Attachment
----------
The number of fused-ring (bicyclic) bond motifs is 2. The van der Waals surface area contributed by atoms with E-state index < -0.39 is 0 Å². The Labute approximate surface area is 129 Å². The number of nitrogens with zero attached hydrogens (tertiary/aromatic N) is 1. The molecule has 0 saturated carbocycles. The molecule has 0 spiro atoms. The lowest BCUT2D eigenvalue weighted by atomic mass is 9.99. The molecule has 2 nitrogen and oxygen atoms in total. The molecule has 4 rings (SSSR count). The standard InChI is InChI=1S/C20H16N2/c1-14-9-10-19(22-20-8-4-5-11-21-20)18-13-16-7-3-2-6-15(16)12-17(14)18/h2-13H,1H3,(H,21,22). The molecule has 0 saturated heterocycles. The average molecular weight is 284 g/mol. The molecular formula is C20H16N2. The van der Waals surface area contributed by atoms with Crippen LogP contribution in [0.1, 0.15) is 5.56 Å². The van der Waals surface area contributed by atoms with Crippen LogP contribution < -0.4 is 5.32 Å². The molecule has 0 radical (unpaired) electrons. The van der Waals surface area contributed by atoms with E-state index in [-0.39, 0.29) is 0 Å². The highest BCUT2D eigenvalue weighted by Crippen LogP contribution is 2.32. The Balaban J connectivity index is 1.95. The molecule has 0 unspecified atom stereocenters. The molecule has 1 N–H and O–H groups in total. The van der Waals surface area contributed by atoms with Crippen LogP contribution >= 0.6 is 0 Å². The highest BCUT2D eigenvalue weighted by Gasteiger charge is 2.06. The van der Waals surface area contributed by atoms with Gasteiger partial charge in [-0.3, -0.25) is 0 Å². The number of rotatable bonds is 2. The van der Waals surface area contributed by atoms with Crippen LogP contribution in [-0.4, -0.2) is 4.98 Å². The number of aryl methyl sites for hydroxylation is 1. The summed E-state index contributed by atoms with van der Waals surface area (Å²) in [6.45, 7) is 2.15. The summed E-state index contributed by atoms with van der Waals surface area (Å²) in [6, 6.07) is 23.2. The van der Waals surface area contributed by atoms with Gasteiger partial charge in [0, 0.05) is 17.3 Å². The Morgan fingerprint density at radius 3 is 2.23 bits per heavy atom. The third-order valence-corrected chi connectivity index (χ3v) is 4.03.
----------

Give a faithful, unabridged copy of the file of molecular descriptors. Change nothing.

The number of fused-ring (bicyclic) bond motifs is 2. The van der Waals surface area contributed by atoms with E-state index < -0.39 is 0 Å². The Labute approximate surface area is 129 Å². The number of nitrogens with zero attached hydrogens (tertiary/aromatic N) is 1. The molecule has 0 saturated carbocycles. The molecule has 0 spiro atoms. The lowest BCUT2D eigenvalue weighted by atomic mass is 9.99. The molecule has 2 nitrogen and oxygen atoms in total. The molecule has 4 rings (SSSR count). The standard InChI is InChI=1S/C20H16N2/c1-14-9-10-19(22-20-8-4-5-11-21-20)18-13-16-7-3-2-6-15(16)12-17(14)18/h2-13H,1H3,(H,21,22). The molecule has 0 saturated heterocycles. The average molecular weight is 284 g/mol. The molecular formula is C20H16N2. The van der Waals surface area contributed by atoms with Crippen LogP contribution in [0.1, 0.15) is 5.56 Å². The van der Waals surface area contributed by atoms with Crippen LogP contribution < -0.4 is 5.32 Å². The molecule has 0 radical (unpaired) electrons. The van der Waals surface area contributed by atoms with E-state index in [-0.39, 0.29) is 0 Å². The highest BCUT2D eigenvalue weighted by Crippen LogP contribution is 2.32. The Balaban J connectivity index is 1.95. The molecule has 0 unspecified atom stereocenters. The molecule has 1 N–H and O–H groups in total. The van der Waals surface area contributed by atoms with Crippen LogP contribution >= 0.6 is 0 Å². The highest BCUT2D eigenvalue weighted by Gasteiger charge is 2.06. The van der Waals surface area contributed by atoms with Gasteiger partial charge in [-0.3, -0.25) is 0 Å². The number of rotatable bonds is 2. The van der Waals surface area contributed by atoms with Crippen LogP contribution in [-0.4, -0.2) is 4.98 Å². The number of aryl methyl sites for hydroxylation is 1. The summed E-state index contributed by atoms with van der Waals surface area (Å²) in [6.45, 7) is 2.15. The summed E-state index contributed by atoms with van der Waals surface area (Å²) in [6, 6.07) is 23.2. The van der Waals surface area contributed by atoms with Gasteiger partial charge in [0, 0.05) is 17.3 Å². The Morgan fingerprint density at radius 3 is 2.23 bits per heavy atom. The third-order valence-corrected chi connectivity index (χ3v) is 4.03.